A publication of the Archaeological Institute of America
Human Remains Linked to Norman Conquest of England
Wednesday, May 21, 2014
(Public Domain)EAST SUSSEX, ENGLAND—A skeleton bearing six fatal sword injuries to the back of the skull has been radiocarbon dated to 28 years on either side of 1063, suggesting that the man may have been involved in fighting at the time of the Norman invasion of England and the Battle of Hastings in 1066. The bones had been found in Lewes on the grounds of a medieval hospital, and so it had been thought that the man died at the Battle of Lewes, which occurred in 1264. “There is no record of any skirmishes happening in Lewes or any other towns in Sussex at the Norman Conquest, but this suggests that the Normans didn’t just turn up and say, ‘We’re in charge’ and everyone said, ‘OK, that’s fine.’ It begins to paint a picture of what might have happened in the aftermath,” Edwina Livesey of Sussex Archaeological Society told BBC News. The new dates make the bones the only human remains ever recorded that are related to the Norman invasion.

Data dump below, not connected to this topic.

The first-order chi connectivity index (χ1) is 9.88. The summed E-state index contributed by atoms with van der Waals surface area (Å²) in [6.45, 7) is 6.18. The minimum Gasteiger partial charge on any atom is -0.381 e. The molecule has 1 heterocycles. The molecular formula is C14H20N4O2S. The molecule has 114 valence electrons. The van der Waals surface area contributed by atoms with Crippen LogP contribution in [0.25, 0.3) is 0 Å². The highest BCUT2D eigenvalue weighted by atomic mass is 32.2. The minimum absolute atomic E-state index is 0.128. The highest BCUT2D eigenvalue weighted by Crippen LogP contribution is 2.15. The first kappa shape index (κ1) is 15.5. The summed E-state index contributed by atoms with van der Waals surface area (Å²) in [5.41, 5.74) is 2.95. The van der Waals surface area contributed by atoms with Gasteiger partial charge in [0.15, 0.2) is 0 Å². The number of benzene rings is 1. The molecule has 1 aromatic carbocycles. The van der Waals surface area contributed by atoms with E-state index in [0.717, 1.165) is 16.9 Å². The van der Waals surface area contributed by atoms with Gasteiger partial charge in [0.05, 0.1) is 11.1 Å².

Maya city zoning, trophy skulls in Bolivia, saving the Spanish Armada, an Indus migration, and Papua New Guinea’s smoked mummies
The dragon that guarded Xanadu